It is necessary to reflect on migration theologically. Throughout the bible, there are stories about migration to known and unknown places. In Genesis 12, God called Abraham to leave his current home and move to an unknown place. The children of Jacob migrated to Egypt in a time of famine. The Israelites migrated from Egypt out of slavery to a new land. The Israelites are constantly reminded in the book of Deuteronomy that they were migrated to a foreign land and were aliens in that land and therefore, they must not oppress aliens that live among them (Groody 2013:29).

In his book The Christian Imagination: Theology and the Origins of Race, Willie James Jennings (2010) traces how European Christians understood that God called them to go to the rest of the world to create civilisations through the spreading of the Gospel. They migrated and ‘discovered’ new worlds, bringing their world with them. The migration Jennings describes is one of domination, of colonisation. The migrants from Europe occupied the so-called new world.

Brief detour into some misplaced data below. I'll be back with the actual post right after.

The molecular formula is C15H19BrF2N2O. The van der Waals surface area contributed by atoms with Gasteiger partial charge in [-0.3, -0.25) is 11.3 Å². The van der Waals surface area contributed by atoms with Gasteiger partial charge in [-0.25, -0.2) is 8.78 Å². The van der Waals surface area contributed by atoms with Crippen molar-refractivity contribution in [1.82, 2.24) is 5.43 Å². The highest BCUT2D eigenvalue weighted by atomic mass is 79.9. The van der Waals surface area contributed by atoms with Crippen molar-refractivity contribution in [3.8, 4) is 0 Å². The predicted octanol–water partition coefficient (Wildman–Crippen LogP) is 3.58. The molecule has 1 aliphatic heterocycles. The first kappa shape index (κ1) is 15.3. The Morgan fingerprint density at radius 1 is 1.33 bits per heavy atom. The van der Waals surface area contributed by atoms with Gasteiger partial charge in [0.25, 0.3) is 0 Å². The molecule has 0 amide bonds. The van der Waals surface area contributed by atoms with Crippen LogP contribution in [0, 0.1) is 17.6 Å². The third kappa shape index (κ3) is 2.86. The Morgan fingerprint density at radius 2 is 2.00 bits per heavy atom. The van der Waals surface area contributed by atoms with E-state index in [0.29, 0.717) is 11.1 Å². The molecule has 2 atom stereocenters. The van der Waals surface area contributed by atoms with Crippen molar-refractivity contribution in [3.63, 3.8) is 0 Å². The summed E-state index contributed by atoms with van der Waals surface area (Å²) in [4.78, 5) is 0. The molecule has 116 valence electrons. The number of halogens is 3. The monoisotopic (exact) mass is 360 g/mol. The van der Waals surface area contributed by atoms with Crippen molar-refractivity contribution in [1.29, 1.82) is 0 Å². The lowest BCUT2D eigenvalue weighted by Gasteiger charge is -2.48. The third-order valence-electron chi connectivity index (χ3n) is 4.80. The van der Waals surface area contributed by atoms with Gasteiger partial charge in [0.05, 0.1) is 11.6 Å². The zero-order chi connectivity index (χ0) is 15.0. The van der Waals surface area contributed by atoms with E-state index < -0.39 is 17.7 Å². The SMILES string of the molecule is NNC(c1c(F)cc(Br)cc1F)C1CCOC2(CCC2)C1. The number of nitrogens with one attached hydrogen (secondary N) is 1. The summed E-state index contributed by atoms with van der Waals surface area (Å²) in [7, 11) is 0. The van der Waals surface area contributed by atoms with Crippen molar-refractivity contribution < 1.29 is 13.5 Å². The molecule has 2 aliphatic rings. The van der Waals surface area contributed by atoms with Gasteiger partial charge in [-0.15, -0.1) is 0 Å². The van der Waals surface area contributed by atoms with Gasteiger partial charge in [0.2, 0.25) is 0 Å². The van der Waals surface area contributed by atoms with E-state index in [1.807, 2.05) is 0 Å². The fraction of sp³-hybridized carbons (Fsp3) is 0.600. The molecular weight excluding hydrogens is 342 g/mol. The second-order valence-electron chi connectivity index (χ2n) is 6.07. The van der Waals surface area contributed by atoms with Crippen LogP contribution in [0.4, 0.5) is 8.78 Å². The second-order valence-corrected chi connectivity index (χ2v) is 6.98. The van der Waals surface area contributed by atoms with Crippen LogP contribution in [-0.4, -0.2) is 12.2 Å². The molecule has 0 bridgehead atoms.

From Abraham all the way right through the bible, the early church, the spreading of the Gospel worldwide, and the crusades, it is clear that at the core of Christianity is migration (Groody 2013; Terreblanche 2014). Authors such as Groody (2013) and Wright (2010) describes the migration of ‘God’s people’ in a more positive light than authors such as Jennings.

Whether the migrations that were inspired by a Christian faith were positive or negative, it is clear that religion and migration is closely linked. Peggy Levitt (2003:848) suggests that because of the close link between religion and migration and that they use ‘religious institutions to live their transnational lives’, they have multiple identities, having close links to where they come from and to where they find themselves.